On Tuesday morning, Ben Hutton didn’t have an NHL contract. Four days later, he was suiting up against his former team.
At one point, Hutton was considered a big part of the Canucks’ future on defence. He burst onto the scene in his rookie season by leading all Canucks’ defencemen in scoring. The fans voted him the team’s best defenceman, granting him the Babe Pratt Trophy. He even got named to Team Canada for the 2016 World Championships, winning gold.
Perhaps he set the bar too high for himself as a rookie. In his three seasons since, he’s stagnated, fallen off a cliff, and climbed back up, but never quite to the heights of that first season. He’s a tough player to assess, as sometimes he’ll look like a legitimate top-four defenceman, while the next he’ll justify every healthy scratch Travis Green ever gave him.
Still, it was a surprise when the Canucks chose not to give Hutton a qualifying offer and let him go to free agency. It was even more surprising when no teams signed him, despite limited options among defencemen in free agency.
Finally, injuries blueline prompted the Los Angeles Kings to sign Hutton this past week, putting an end to his stressful summer. His first game action with the Kings? A quick reunion with the Canucks in a preseason bout on neutral ice in Salt Lake City.
Hutton said hello to his former team and introduced himself to his new team with a goal and an assist when I watched this game.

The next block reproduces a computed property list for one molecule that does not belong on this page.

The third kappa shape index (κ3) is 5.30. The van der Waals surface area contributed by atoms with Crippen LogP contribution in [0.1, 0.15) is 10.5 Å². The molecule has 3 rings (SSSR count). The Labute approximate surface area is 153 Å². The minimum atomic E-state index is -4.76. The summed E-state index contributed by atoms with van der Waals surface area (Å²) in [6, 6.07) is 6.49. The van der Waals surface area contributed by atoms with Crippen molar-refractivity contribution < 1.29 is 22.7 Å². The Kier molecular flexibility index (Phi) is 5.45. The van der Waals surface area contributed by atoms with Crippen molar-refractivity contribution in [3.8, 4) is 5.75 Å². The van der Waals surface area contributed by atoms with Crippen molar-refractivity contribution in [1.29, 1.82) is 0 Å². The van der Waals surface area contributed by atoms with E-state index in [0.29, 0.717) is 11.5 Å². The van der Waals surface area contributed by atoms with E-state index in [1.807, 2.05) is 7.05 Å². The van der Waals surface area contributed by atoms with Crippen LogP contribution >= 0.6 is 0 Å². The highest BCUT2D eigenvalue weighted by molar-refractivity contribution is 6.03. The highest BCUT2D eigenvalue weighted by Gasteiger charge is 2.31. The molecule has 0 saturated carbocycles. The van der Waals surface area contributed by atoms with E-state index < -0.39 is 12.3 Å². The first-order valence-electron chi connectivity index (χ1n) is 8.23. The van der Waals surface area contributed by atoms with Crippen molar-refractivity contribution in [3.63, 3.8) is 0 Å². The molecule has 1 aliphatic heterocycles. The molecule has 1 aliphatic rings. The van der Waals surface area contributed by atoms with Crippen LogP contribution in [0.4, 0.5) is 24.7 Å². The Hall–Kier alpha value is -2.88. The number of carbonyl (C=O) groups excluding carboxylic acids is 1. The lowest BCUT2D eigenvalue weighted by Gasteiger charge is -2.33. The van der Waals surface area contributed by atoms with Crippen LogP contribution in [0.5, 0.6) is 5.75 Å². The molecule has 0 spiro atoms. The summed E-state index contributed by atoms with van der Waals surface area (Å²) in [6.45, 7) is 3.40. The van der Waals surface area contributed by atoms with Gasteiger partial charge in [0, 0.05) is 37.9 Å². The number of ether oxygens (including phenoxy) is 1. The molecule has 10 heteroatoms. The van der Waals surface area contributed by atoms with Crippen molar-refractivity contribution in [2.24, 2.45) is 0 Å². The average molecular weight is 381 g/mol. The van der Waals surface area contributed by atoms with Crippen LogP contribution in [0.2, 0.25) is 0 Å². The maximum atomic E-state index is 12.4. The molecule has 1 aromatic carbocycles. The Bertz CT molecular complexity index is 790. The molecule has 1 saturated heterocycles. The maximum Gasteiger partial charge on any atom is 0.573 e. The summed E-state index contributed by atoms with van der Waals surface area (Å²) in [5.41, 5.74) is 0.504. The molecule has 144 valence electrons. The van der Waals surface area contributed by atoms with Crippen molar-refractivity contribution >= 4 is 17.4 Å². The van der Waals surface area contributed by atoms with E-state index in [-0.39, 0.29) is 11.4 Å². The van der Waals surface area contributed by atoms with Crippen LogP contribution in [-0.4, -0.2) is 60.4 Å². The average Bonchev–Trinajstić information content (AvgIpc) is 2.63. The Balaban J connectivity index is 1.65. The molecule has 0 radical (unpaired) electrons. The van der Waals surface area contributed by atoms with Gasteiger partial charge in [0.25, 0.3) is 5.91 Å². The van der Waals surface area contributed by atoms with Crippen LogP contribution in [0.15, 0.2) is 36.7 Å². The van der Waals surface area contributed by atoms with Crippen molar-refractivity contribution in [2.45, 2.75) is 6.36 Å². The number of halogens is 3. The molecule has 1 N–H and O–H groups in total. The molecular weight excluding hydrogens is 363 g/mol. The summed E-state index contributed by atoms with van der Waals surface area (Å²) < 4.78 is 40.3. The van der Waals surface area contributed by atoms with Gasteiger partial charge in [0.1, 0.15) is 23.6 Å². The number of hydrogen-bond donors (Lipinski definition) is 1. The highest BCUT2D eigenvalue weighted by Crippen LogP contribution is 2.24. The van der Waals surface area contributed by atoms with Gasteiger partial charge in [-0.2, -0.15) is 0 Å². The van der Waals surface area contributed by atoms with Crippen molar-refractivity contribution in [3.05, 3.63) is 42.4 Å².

- None of the goaltenders were any good in this game. For the Canucks, newcomer Zane McIntyre got lit up early and gave up a total of four goals on 21 shots through the first two periods. Richard Bachman came in for the third and gave up three goals on seven shots. At the other end, Jack Campbell allowed five goals on 39 shots. I haven’t seen goaltending in an NBA arena this bad since Jermaine O’Neal.
- It’s hard to judge the goaltenders too harshly in this game given the odd lighting situation in Salt Lake City. Vivint Smart Home Arena is the home of the Utah Jazz of the NBA and the lighting is set up for the 94-foot length of a basketball court, not the 200-foot length of an ice rink. That meant there were weird bright spots and dreadfully dark end zones that must have made it a nightmare to track the puck. It can be tough for goaltenders to adjust to different lighting conditions in different arenas, and the lighting in Utah just wasn’t designed with hockey in mind.
- The alternate explanation is that the players on the bubble for both teams paid off the goaltenders so they could pad their numbers.
- Quinn Hughes puts a lot of snap on his passes and it unfortunately led to him snapping his stick on an early shift. The blade of his stick went twice as far as the puck, bearing a strong resemblance to when I’m golfing and I somehow hit my divot further than the ball.
- We saw two defence pairings that we’re likely to see to start the season: Alex Edler with Tyler Myers, and Quinn Hughes with Chris Tanev. The latter were particularly effective at quickly and efficiently moving the puck up ice. The pairing is mutually beneficial: Tanev provides a stay-at-home presence for Hughes’ forays up ice, while Hughes keeping the puck in the offensive zone all the time might mean that Tanev gets injured less often.
- Adam Gaudette’s bid to make the Canucks’ opening night lineup faces some significant hurdles, but he’s certainly giving it his all. He was heavily involved in Saturday’s game, both positively and negatively, but you definitely noticed him. Sure, sometimes the noticing took the form of, “Who just got completely undressed in the neutral zone?” but still: noticing occured.
- “What I like about Adam is he’s trying to make the team,” said Travis Green after the game, then sent a jab towards other players on the bubble: “Other guys should take notice.”